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Inside the Rise — and Surprising Crackdown — of the Country’s Hottest Weed Market

‘I’ve seen the dark side of it’

Some people think illegal weed has been part of Oklahoma’s medical marijuana market from the moment the first dispensaries opened for business in November 2018. There was no way, they say, that licensed cultivators could have produced crops in time for the start of sales, yet somehow retailers’ shelves were full.

“It was clearly an issue from day one,” said Bill Moore, who has worked as a pharmacist for nearly two decades, with shops in Ardmore and Marietta.

Moore was initially wary of Oklahoma’s medical marijuana program, since he’d seen close up the ravages that drugs have caused his clients.

“I’ve seen the dark side of it, I guess you’d say, doing what I do,” Moore lamented on a recent weekday afternoon. “Seeing people come in and cry for their Norco or their Xanax or their Oxycodone.”

But Moore quickly came to appreciate the potential therapeutic benefits of medical marijuana, whether in helping people reduce their dependence on opioids or in treating ailments like insomnia or anxiety. He opened the NatureMeds dispensary in Ardmore shortly after medical sales began in 2018, and then added a second shop in nearby Ada in 2020.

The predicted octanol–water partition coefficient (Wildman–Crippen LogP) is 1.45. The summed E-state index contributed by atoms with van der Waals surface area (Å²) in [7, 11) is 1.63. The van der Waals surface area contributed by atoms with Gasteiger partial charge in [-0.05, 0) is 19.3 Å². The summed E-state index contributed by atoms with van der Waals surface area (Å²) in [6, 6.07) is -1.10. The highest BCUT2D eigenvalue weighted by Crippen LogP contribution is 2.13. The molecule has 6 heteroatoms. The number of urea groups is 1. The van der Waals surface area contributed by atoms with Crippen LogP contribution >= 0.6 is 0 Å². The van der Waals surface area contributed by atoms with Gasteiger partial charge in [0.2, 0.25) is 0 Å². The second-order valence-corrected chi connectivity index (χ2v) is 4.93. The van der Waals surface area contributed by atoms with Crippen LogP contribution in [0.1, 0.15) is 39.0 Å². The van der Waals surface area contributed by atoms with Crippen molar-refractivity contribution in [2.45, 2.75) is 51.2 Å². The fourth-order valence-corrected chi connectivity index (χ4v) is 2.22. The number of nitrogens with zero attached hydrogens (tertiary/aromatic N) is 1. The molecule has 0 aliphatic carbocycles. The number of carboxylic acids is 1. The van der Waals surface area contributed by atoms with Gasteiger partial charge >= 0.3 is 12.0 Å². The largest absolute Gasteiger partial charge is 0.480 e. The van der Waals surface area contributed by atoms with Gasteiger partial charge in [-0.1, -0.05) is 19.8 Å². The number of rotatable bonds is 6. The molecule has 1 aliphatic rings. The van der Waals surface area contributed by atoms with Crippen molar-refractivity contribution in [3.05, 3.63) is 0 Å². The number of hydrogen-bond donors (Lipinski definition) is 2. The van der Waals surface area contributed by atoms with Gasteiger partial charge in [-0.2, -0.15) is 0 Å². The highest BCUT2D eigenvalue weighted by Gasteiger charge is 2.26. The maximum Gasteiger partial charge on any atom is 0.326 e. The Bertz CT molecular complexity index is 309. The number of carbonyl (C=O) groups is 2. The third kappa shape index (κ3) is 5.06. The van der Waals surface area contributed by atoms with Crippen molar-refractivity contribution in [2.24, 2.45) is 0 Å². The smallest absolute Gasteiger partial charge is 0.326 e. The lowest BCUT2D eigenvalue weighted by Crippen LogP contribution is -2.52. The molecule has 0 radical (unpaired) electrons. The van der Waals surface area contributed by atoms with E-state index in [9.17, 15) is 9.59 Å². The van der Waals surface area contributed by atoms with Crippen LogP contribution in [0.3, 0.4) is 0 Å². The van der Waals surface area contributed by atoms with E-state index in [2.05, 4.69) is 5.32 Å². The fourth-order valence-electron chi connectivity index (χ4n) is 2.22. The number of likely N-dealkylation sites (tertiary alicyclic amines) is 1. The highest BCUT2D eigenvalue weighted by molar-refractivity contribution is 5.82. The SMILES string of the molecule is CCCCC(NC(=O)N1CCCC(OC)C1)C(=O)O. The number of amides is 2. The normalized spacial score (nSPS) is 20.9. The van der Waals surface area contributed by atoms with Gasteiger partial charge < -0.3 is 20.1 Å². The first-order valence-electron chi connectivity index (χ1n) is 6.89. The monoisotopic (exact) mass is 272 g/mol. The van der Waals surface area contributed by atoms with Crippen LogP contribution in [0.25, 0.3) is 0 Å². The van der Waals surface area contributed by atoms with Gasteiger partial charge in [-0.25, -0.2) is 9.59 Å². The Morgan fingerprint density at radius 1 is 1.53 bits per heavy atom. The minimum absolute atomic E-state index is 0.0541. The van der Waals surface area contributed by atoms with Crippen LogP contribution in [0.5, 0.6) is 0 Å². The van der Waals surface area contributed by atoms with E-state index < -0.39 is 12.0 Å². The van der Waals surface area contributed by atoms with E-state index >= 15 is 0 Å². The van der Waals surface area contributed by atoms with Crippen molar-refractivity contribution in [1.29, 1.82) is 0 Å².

But competition is brutal in the dispensary business in Oklahoma. As of Nov. 10, there were 47 licensed medical marijuana shops in Ardmore, a town of about 25,000 residents. In Ada, with a population of roughly 17,000, there were 18 licensed dispensaries. Statewide, there’s nearly one licensed dispensary for every 150 patients enrolled in the program.

“Margins are too slim to make any real money,” lamented Moore, a baby-faced 48-year-old wearing a green polo shirt and seated at conference table inside the NatureMeds dispensary in Ardmore. “We get excited every time one shuts down, but you drive around the corner and another one’s opened up.”

Indeed, the signs of Oklahoma’s booming medical marijuana market can be seen all over this region of the state. Hoop houses dot rural roads. Pot shops are located in seemingly every strip mall. Weed billboards offering pre-roll specials adorn the highways.